“Flowering Judas” is the standout short story by Pulizer Prize winning Katherine Anne Porter, included in a collection published 1930 when Porter was 40. This short story reminds me of “A Dill Pickle” by Katherine Mansfield. Both stories are clearly about the way in which women are socially acculturated into providing emotional labour for men, but written in a time before such language existed to described the phenomenon. Instead, female short story writers showed it by dramatising such relationships in fiction. Continue reading “Flowering Judas by Katherine Anne Porter”
See, “The Gift Of The Magi” (1905) is why we don’t buy secret gifts. Aren’t we always told in relationships that communication is key? Yes, yes it is. Either buy your own presents, or drop strong hints in the lead up to gift giving season.
Wait, that’s not what I’m meant to take away from this story, is it. For the likes of me, reading the story a century later, O. Henry does a Charles Perrault and tells us exactly what we’re supposed to takeaway in a dedicated paragraph at the end — that sacrificially giving gifts is excellent for human relationships.
O. Henry was the pen name of William Sydney Porter. Continue reading “The Gift Of The Magi by O. Henry”
“The Murders In The Rue Morgue” by Edgar Allan Poe (1841) is thought to be the first modern detective story. (Oedipus is sometimes considered the first one on record.)
For me there is little interesting about this story, except for its influence on the crime genre. That in itself makes it worth reading. As I read, I tried to put myself in the mid of a mid-nineteenth century reader. Unlike us, these readers were not bombarded daily by one nasty crime after another. We’re now at a point where it’s necessary for your mental health and happiness to limit exposure to your newsfeed, but “The Murders In The Rue Morgue” was written long before the notion of ‘serial killer’ existed. I imagine this story was gripping. Continue reading “The Murders In The Rue Morgue by Edgar Allan Poe”
The Red Pony (1933) by John Steinbeck is described as an episodic novella, or interconnected short stories. “The Leader of the People” is one of those stories.
I really enjoyed this story from The Golden Argosy collection (as recommended by Stephen King), as it still feels fresh. The viewpoint of the young boy is great, and when the ‘camera’ zooms out, there’s a real sense of place. The descriptions of the boy’s body language beats and play are very well done.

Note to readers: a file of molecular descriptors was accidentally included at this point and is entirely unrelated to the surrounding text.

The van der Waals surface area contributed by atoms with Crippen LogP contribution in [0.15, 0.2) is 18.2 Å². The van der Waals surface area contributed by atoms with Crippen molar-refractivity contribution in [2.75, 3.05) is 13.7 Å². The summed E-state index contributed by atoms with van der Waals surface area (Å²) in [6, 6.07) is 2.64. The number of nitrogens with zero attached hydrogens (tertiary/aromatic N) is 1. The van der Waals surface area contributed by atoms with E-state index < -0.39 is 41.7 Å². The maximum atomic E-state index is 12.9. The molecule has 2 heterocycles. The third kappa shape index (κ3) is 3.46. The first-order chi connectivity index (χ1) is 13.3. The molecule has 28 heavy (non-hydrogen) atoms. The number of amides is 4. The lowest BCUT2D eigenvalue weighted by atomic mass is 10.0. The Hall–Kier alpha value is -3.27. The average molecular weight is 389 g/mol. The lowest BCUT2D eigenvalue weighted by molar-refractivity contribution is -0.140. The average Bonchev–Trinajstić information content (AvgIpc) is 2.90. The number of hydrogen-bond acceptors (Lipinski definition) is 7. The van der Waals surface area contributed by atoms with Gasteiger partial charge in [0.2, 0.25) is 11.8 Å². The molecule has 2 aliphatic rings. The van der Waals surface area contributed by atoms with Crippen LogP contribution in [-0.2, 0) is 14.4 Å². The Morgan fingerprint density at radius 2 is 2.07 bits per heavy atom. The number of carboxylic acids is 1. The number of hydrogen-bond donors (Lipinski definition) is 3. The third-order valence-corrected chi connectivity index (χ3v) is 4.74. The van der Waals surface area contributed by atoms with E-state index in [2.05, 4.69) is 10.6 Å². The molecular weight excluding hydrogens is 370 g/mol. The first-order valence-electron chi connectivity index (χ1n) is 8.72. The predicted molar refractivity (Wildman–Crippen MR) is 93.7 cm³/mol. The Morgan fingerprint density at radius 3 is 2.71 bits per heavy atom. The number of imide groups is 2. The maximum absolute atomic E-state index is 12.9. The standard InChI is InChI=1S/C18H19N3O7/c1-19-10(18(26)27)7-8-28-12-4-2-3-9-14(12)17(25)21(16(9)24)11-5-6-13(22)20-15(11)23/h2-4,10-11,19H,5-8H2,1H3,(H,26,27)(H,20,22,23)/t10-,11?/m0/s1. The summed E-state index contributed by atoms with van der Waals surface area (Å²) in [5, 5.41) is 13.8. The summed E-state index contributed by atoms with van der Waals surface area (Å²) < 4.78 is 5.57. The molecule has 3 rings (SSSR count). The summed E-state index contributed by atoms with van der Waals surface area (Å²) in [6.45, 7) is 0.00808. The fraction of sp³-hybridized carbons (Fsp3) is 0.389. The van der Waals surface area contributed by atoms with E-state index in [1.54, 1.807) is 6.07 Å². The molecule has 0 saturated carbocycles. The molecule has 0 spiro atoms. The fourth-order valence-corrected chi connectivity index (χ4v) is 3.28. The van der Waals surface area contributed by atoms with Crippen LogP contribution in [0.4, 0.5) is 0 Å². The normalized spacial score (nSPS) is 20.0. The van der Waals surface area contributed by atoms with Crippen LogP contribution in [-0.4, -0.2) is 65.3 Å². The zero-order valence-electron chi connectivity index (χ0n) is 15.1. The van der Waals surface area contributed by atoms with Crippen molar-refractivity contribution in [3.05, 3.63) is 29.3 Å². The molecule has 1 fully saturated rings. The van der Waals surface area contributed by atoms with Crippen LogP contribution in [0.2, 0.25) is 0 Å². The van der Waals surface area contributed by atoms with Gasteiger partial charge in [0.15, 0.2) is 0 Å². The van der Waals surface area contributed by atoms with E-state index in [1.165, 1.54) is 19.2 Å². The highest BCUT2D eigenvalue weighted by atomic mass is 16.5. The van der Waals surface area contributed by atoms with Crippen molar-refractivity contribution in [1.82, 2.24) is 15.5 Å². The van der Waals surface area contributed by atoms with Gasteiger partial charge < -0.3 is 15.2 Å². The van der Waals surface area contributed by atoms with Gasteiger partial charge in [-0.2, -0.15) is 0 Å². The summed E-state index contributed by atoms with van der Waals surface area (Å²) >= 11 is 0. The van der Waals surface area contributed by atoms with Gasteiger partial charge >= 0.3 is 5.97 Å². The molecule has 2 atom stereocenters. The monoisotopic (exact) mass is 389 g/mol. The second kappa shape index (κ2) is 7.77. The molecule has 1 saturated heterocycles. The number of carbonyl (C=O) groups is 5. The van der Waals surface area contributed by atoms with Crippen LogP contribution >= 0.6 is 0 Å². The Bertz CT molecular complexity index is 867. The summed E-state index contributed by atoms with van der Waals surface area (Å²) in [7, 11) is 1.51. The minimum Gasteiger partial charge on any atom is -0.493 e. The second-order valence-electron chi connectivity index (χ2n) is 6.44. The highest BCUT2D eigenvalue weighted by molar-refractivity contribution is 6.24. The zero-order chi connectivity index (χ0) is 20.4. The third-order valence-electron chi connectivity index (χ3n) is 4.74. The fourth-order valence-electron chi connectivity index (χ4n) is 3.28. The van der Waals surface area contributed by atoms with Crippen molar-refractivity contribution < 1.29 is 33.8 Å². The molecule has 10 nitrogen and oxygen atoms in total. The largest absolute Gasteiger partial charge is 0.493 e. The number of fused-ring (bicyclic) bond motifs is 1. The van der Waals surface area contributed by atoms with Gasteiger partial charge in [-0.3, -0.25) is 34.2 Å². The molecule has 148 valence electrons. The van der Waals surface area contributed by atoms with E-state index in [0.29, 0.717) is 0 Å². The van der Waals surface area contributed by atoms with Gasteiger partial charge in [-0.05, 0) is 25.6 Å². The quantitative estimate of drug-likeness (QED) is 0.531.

Also, Steinbeck is making wonderful use of a technique all writers can use: The miniature in storytelling. In fact, this is your archetypal example of it.
STORYWORLD OF “THE LEADER OF THE PEOPLE”
Set on a farm.
High in the air small clouds like puffs of cannon smoke were driven eastward by the March wind. The wind could be heard whishing in the brush on the ridge crests, but no breath of it penetrated down into the ranch cup.
White pigeons, a cypress tree, haystacks full of mice, barbed wire fences, surrounded by mountains. Dogs, squirrels, road runners and at night, large moths throw themselves at the windows. In the daytime, the heavy smell of sage. Ants and flies.
There’s a Pied Piper feel about this storyworld:
Those plump, sleek, arrogant mice were doomed. For eight months the had lived and multiplied in the haystack. they had been immune from cats, from traps, from poison and from Jody.
This is a bifurcated storyworld — the mountains seem ominous. Billy glances towards them as if there may be trouble. This juxtaposes against the utopian description of the side-hill:
Jody turned back and looked at the side-hill where the road from the outside world came down. the hill was washed with lean March sunshine. Silver thistles, blue lupins and a few poppies bloomed among the sage bushed.
Nearby we have the Horseshoe Club in Pacific Grove, which tells us this is in California. (East of where the father-in-law has settled.) By climbing the little cleft where the road comes through, Jody can see the huge green Salinas Valley.
Inside, the mother prepares beans, they eat steak and beans at a white oilcloth table, the room lit by a lamp with a tin reflector. Mother rings a triangle to alert the farmworkers when their meals are ready. They eat sugared mush for breakfast.
The parents are harsh on Jody by modern standards. Jody expresses excitement that his father has arrived home carrying a letter, so he runs inside to spread that excitement to his mother. But he is chastised and humiliated for failing to mind his own business. A modern parent would encourage the kid’s enthusiasm — after all, this is his own grandfather coming to stay. This is his business. Are these parents typical of the era, or are these especially harsh characters? In any case, they’re training him into a certain variety of masculinity, in which a boy expresses no emotion apart from anger and disapproval.